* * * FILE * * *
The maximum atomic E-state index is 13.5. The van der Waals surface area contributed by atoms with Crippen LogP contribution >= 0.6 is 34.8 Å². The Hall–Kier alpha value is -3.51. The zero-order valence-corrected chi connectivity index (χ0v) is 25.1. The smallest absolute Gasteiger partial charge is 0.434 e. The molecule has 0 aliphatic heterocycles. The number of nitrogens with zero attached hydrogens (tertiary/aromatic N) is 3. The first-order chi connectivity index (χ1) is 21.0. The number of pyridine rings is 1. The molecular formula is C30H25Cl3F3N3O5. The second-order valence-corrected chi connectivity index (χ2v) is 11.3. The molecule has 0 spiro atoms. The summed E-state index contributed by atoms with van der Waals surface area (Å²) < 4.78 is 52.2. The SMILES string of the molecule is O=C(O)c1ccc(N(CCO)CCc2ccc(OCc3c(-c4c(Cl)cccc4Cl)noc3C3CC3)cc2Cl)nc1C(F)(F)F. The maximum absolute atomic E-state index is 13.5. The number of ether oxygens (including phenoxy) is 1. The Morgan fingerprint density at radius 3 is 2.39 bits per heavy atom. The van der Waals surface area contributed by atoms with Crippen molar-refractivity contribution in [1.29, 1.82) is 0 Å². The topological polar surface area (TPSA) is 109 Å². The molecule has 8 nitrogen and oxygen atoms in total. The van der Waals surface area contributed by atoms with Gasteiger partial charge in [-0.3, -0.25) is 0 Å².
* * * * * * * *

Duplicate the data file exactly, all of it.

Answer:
The maximum atomic E-state index is 13.5. The van der Waals surface area contributed by atoms with Crippen LogP contribution >= 0.6 is 34.8 Å². The Hall–Kier alpha value is -3.51. The zero-order valence-corrected chi connectivity index (χ0v) is 25.1. The smallest absolute Gasteiger partial charge is 0.434 e. The molecule has 0 aliphatic heterocycles. The number of nitrogens with zero attached hydrogens (tertiary/aromatic N) is 3. The first-order chi connectivity index (χ1) is 21.0. The number of pyridine rings is 1. The molecular formula is C30H25Cl3F3N3O5. The second-order valence-corrected chi connectivity index (χ2v) is 11.3. The molecule has 0 spiro atoms. The summed E-state index contributed by atoms with van der Waals surface area (Å²) < 4.78 is 52.2. The SMILES string of the molecule is O=C(O)c1ccc(N(CCO)CCc2ccc(OCc3c(-c4c(Cl)cccc4Cl)noc3C3CC3)cc2Cl)nc1C(F)(F)F. The maximum absolute atomic E-state index is 13.5. The number of ether oxygens (including phenoxy) is 1. The Morgan fingerprint density at radius 3 is 2.39 bits per heavy atom. The van der Waals surface area contributed by atoms with Crippen molar-refractivity contribution in [1.29, 1.82) is 0 Å². The topological polar surface area (TPSA) is 109 Å². The molecule has 8 nitrogen and oxygen atoms in total. The van der Waals surface area contributed by atoms with Gasteiger partial charge in [-0.3, -0.25) is 0 Å².